Etiology of and risk factors for cerebral infarction in young adults in western Norway: a population-based case-control study.
ABSTRACT We sought to study the etiology of and risk factors for cerebral infarction in young adults in Hordaland County, Norway. All patients aged 15-49 years living in Hordaland County with a first-ever cerebral infarction during 1988-97 were included. Etiology was analyzed in subgroups defined by sex, age (<40 years versus >/=40 years), circulation territory (anterior versus posterior circulation) and short-term functional outcome [modified Rankin score (mRS) </= 2 versus mRS > 2]. A questionnaire was used to evaluate possible risk factors amongst the patients compared with an age- and sex-matched control group. The distribution of etiology was significantly different in all subgroups. Atherosclerosis was frequent amongst men (22.8% vs. 4.2%) and patients >/= 40 years (20.8% vs. 2.7%). All patients with microangiopathy had favorable short-term outcome. Significant risk factors were smoking more than 15 cigarettes per day (P < 0.001), hypertension (P = 0.001), and myocardial infarction (P = 0.035). Modifiable risk factors were frequent.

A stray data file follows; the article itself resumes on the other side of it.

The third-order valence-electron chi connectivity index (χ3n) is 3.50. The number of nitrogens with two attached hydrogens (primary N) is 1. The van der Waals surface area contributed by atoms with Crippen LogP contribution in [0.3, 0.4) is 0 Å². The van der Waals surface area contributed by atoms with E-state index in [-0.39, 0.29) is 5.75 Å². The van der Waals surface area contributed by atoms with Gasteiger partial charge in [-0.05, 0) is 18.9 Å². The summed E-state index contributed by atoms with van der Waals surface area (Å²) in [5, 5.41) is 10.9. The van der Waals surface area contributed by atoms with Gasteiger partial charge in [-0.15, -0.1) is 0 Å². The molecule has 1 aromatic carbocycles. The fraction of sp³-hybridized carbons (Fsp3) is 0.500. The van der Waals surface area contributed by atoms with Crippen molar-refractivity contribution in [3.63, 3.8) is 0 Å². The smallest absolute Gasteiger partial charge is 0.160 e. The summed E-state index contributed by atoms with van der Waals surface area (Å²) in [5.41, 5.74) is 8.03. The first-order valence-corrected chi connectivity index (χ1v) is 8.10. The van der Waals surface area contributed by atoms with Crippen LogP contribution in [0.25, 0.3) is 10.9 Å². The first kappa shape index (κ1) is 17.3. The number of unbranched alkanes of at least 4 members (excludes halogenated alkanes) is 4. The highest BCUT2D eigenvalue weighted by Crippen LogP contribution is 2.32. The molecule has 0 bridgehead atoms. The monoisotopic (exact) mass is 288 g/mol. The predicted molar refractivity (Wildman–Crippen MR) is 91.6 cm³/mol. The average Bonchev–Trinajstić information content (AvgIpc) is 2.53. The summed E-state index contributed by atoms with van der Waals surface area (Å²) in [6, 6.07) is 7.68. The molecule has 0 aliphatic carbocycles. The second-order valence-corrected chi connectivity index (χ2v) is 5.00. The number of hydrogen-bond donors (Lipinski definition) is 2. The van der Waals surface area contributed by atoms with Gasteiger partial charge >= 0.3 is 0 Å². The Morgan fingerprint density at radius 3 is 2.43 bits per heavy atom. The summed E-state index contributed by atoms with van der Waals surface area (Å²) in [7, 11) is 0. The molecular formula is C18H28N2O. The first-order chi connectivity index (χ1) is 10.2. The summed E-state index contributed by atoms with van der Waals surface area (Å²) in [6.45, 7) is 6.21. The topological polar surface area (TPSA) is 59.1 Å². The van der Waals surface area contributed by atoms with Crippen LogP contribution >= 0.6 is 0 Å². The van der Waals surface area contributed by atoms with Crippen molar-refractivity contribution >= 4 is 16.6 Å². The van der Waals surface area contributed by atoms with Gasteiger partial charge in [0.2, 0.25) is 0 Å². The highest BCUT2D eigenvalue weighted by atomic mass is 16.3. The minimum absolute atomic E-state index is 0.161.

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ABSTRACT: To assess the frequency of females and males aged ≤ 30 years with cerebral infarction in two different time periods. All patients aged ≤ 30 years with arterial cerebral infarction in 1988-1997 and 2006-2010 admitted to Haukeland University Hospital in Bergen, Norway, were included. Risk factors and etiology were assessed. Between 1988 and 1997, 16 females and 7 males had cerebral infarction, whereas 0 females and 13 males had cerebral infarction in 2006-2010 (P = 0.0001). The incidence of cerebral infarction in females was significantly lower between 2006 and 2010 than between 1988 and 1997 (P = 0.007). Our findings suggest that the frequency of cerebral infarction among young females has dropped significantly during recent years.Vascular Health and Risk Management 01/2011; 7:81-4.